ELA2013(5) 39. Demonstrate command of the conventions of Standard English capitalization, punctuation, and spelling when writing. [L.5.2]
Local/National Standards:  
Primary Learning Objective(s):

Students will create vivid imagery to describe a Hershey's chocolate kiss. As a class, students will list these original examples of figurative language using a modeled graphic organizer. Students will compose a five-paragraph descriptive essay.

Additional Learning Objective(s):  
Approximate Duration of the Lesson: 91 to 120 Minutes
Materials and Equipment:

One Hershey's chocolate kiss per student, an overhead projector or chalkboard, student copies of a four-column graphic organizer (optional)

Technology Resources Needed:

Computer with Internet access for teacher (recommended) and students (optional), word processing software, digital projection device, such as LCD projector or TV scan converter (optional)

Background/Preparation:

Students must have a basic understanding of the descriptive writing process and a working knowledge of figurative language (personification, metaphor, simile). Web sites attached to Activity Steps for any necessary review.

Procedures/Activities:
1.)Place a single Hershey Chocolate Kiss on each student's desk. Tell the students they may not touch the kisses in any way. They may only look at them and know that they will get to eat them later in the lesson.

2.)On a Smartboard, computer with projection device or an overhead projector(or whiteboard) make a hand-drawn chart with four columns or use a transparency of the graphic organizer from Makes Sense Strategies "4MI multidetail." Head each column as follows: Looks like..., smells like..., sounds like..., taste like... Students should not write anything at this point. They are to listen to the teacher and anticipate when they will get to eat their treats. At this point the teacher should engage the students in conversation about how powerful word imagery can be and how much fun it is to create this powerful imagery. Explain that this is the key to descriptive writing. The author is trying to convey an idea or image in such a way that the reader participates in the description by visualizing it completely.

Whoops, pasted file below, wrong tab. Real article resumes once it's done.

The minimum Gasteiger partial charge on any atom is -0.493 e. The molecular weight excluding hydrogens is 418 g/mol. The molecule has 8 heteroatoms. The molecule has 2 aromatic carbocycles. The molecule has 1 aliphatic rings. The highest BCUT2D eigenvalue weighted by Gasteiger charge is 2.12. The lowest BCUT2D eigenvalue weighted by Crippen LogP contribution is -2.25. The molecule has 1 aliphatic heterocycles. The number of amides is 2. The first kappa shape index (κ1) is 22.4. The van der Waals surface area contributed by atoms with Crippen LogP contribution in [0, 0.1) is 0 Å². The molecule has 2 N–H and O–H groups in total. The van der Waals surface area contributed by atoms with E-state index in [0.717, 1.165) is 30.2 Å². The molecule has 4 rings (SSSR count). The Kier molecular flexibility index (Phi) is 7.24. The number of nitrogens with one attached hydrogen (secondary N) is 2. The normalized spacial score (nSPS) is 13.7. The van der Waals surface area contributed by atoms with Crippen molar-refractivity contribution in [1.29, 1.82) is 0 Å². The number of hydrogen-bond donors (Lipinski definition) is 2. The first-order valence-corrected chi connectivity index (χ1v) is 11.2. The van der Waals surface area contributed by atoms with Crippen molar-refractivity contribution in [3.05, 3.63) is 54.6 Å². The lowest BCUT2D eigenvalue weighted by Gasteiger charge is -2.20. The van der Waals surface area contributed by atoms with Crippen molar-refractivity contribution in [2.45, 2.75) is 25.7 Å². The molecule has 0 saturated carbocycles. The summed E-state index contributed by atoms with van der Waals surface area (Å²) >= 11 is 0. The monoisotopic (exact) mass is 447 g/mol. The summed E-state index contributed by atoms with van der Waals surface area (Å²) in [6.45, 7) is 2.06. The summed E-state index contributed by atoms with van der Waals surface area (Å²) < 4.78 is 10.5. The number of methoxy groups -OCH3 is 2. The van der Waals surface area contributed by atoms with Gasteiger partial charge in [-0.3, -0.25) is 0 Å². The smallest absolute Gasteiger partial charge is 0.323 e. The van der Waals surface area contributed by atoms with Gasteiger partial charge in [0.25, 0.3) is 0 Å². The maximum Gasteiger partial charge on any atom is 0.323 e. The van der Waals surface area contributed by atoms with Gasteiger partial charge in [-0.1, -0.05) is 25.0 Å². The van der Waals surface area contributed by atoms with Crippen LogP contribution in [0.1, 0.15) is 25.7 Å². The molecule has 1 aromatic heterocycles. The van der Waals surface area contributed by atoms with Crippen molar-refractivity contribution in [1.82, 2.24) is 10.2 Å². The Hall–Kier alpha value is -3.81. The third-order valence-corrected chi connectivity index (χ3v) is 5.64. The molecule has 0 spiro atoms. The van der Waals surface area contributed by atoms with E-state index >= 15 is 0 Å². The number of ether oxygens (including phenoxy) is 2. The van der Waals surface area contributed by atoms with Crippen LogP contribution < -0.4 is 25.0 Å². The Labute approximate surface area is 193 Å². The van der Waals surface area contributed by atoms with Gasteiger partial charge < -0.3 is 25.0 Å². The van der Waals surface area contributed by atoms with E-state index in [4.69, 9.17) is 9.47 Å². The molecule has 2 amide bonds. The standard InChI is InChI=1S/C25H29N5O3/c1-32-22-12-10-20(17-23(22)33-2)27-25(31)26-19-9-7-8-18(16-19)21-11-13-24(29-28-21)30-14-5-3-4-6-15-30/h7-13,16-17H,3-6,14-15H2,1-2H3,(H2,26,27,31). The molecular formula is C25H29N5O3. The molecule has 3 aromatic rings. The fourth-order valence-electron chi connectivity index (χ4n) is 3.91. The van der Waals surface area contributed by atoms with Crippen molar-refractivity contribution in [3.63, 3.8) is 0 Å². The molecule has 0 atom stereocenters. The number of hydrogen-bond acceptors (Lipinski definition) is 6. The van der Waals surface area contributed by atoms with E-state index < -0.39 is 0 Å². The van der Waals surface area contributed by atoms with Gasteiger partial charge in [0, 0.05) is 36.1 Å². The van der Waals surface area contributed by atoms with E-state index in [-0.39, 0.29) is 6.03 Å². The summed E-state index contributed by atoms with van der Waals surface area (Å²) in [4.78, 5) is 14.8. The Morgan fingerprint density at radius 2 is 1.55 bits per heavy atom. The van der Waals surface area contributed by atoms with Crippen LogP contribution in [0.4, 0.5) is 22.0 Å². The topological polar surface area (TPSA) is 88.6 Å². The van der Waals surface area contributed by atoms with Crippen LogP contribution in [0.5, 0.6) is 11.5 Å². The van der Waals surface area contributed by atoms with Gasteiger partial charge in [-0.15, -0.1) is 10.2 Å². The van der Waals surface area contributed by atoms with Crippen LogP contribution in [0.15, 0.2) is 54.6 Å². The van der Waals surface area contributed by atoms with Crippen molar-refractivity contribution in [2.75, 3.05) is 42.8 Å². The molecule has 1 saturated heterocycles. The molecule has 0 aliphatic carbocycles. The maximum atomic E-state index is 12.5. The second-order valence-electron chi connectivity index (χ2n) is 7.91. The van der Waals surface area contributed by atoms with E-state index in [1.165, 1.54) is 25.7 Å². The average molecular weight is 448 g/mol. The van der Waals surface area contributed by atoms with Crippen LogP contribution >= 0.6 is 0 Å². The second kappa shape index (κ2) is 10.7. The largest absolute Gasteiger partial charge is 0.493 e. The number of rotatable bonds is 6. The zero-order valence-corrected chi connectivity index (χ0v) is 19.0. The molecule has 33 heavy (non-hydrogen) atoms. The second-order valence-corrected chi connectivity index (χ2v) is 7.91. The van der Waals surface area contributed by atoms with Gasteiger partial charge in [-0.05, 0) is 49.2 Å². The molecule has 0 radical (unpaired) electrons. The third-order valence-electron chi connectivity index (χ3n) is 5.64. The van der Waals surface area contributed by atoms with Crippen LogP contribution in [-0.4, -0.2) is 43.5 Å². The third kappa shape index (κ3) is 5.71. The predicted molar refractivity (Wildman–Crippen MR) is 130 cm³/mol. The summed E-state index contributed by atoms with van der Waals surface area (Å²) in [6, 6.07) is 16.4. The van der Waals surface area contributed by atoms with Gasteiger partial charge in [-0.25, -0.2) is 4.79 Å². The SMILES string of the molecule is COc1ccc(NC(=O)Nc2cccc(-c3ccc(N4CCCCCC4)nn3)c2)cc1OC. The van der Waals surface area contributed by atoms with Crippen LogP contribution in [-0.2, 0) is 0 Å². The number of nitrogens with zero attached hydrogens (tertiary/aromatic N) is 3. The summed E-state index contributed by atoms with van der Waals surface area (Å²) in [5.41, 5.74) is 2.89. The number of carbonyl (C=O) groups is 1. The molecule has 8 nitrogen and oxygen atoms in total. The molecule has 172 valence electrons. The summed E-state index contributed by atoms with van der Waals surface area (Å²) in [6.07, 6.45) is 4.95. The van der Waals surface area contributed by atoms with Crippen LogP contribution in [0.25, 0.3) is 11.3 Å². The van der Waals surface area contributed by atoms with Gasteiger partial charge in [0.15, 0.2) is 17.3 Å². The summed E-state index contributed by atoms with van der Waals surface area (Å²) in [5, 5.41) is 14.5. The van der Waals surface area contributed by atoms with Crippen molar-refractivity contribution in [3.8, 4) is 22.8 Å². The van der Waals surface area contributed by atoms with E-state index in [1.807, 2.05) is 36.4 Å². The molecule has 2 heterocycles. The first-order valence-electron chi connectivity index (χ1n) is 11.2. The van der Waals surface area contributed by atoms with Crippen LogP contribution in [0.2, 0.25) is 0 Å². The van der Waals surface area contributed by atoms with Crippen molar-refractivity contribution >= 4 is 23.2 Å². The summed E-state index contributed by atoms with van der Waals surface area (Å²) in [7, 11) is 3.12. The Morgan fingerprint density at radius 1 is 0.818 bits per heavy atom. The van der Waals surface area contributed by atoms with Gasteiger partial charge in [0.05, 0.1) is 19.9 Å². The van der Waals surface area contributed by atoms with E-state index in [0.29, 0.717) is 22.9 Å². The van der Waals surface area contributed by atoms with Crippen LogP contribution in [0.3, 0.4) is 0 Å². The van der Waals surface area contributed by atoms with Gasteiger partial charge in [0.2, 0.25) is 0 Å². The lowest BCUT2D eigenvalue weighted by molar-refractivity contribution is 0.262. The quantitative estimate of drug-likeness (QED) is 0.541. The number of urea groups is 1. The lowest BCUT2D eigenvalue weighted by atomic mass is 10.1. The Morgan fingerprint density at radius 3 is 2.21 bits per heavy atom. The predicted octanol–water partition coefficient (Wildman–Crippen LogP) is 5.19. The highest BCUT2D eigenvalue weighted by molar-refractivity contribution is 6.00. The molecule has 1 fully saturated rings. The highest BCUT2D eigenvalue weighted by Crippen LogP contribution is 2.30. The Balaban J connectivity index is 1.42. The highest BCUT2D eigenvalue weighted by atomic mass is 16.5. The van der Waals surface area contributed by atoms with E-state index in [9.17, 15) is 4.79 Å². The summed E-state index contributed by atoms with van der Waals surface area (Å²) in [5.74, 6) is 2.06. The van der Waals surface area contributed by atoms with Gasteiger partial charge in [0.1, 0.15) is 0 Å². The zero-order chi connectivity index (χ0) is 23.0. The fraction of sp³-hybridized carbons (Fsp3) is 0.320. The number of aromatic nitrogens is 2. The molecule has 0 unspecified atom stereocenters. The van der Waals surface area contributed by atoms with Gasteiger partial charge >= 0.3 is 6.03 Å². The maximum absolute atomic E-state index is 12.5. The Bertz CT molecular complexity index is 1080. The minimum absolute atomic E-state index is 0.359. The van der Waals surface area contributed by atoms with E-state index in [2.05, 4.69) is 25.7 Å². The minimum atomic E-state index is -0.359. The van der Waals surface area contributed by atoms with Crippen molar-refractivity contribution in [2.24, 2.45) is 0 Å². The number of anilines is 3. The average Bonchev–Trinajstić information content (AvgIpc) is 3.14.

(Graphic Organizers)
Ordering information and free downloads

3.)Begin with the "looks like" column. Have students look at the treat on their desks. Again, emphasize that they may not touch the kisses in any way. Ask students to describe what the kisses look like. The teacher can spark description by saying, "Doesn't the little flag look as if it is waving to you to come get it?" Take this opportunity to review that this is an example of personification used to describe the little flag. Students will begin to develop descriptions of their own when prompted by the teacher. Discourage boring descriptions like "silver paper" by encouraging something more like " silver presents waiting to be unwrapped." Remember that the more creative the teacher becomes, the more creative and excited the students will become. Write down their descriptive phrases under the appropriate heading.
(Kids Konnect)
Figurative language chart for teaching or review, good links

4.)Continue to move through each of the senses listed on the overhead. When the element of "sounds like" is explored, have students remove the wrapper slowly and close to their ears. This way they can hear the foil as it crinkles. Again, they are not allowed to eat the candy yet.